When teachers run security, do you pay them?

After the Socastee High School shooting and bomb scare, Horry County schools implemented the daily use of metal detectors district- wide for middle and high schools.

It's a time consuming task that takes a lot of manpower, and the ones picking up the slack are teachers and other staff.

Hundreds of teachers, who've never administered metal detectors, are now showing up an hour early at their particular schools and running security.

Not every teacher at every school is doing it, but a lot are, and the district superintendent thinks the teachers should be compensated for their extra work.

"It's just like a coach," said Dr. Cindy Elsberry. "We wouldn't ask a coach to spend all the hours they do, after school and in the summers ... going above and beyond the normal school day without some kind of compensation."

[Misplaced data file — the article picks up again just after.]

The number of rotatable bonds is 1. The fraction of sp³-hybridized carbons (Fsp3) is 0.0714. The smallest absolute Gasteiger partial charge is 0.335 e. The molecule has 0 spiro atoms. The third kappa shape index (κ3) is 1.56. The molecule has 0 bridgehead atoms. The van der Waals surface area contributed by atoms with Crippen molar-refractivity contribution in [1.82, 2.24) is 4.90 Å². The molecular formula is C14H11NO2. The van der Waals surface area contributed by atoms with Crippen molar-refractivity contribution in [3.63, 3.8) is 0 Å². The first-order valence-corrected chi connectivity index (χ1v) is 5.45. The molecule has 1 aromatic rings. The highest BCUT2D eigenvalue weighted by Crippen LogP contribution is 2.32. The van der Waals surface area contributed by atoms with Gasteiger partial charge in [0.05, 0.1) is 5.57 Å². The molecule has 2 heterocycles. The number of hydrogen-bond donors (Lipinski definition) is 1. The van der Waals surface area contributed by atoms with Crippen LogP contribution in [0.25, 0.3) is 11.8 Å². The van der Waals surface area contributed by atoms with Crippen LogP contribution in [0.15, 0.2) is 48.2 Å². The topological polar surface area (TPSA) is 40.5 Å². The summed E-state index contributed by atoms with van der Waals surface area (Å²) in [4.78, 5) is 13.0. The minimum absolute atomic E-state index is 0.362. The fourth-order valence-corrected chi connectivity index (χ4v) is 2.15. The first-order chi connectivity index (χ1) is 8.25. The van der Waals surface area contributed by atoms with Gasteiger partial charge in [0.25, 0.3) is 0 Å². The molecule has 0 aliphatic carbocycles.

At a school board meeting Monday night, Elsberry ran the idea past the board members who gave mixed reaction.

Some absolutely agree that compensation is necessary, while others questioned whether teachers should simply adapt to a changing job description.

Elsberry said she and her staff are reviewing the best way to compensate teachers, whether it be through comp time or overtime pay.

Elsberry said she envisioned a system where each principal would be allocated a certain amount of capital based on school size, and the principals would decide how to distribute the money.

Board members want more research and a clearer plan before taking any action, as it may have to be an amendment to the current budget.